But managing upwards can be tough, especially if you are in a situation where you need to please the angry managers. You may develop certain habits that are not desirable in the ideal work environment.
That means you start to snoop, or become a mind reader and decipher what your angry manager at work wants. But despite the predicaments, by managing up you still, learn how to be resilient and solve complex problems.
In the end, you may probably not make angry managers stop their ranting and raving conduct – but the actions you take can get better outcomes without engaging in corrupt practices. In other words, you can manage your angry manager at work and cope much better by doing the right things instead.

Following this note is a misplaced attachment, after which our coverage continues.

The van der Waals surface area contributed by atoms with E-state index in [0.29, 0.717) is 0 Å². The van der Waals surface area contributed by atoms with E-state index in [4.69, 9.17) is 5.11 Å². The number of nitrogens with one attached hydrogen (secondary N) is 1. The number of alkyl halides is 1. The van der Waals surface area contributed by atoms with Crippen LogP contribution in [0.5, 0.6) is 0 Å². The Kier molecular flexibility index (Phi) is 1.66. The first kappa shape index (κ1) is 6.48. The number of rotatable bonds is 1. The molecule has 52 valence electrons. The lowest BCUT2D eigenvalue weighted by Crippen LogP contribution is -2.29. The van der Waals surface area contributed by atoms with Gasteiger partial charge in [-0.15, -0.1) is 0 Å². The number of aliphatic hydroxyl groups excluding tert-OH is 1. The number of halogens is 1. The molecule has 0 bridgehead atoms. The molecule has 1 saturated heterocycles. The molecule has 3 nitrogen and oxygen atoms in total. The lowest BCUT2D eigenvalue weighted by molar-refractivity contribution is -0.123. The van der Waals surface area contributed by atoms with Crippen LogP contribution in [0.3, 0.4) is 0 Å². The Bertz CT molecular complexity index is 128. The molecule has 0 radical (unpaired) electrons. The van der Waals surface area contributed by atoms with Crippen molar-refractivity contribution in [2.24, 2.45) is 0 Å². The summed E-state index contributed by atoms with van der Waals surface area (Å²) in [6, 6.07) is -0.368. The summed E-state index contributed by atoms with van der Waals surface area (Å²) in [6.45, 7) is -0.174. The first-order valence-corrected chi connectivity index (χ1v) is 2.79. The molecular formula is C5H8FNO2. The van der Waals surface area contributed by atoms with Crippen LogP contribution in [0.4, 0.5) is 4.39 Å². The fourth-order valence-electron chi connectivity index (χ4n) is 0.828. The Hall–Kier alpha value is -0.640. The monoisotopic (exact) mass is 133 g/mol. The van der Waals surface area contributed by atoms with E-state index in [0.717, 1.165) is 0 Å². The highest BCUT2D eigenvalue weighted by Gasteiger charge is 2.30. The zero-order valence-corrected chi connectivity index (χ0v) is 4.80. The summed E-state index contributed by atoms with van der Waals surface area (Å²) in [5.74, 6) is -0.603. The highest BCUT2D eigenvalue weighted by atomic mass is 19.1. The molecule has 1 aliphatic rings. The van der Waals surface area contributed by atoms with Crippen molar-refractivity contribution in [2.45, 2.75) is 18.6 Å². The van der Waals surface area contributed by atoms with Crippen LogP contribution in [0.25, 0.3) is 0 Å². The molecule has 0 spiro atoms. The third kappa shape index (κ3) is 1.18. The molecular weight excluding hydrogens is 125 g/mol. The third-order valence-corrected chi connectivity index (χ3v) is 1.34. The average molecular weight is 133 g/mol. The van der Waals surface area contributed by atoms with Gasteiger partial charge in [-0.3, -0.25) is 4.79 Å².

7. Speak Direct to the Manager
If your manager micromanages and irritates you, step back and ask yourself why the boss is doing it. If it is not you who drives your boss to micromanage, think about how you can pre-empt such behavior.
One of the measures you can take is to arrange a weekly meeting, — both of you to discuss and agree on what to do going forward. In the meeting, ask about what your boss needs to know, and what you need to know? That will allow your boss to ask questions and receive a better picture and assurance of how you will do the job.
8. Be Pro-active
There are aspects of an angry manager you cannot change, but it is possible to find other areas you can control. For instance, you may anticipate that your manager is likely to get upset and rants.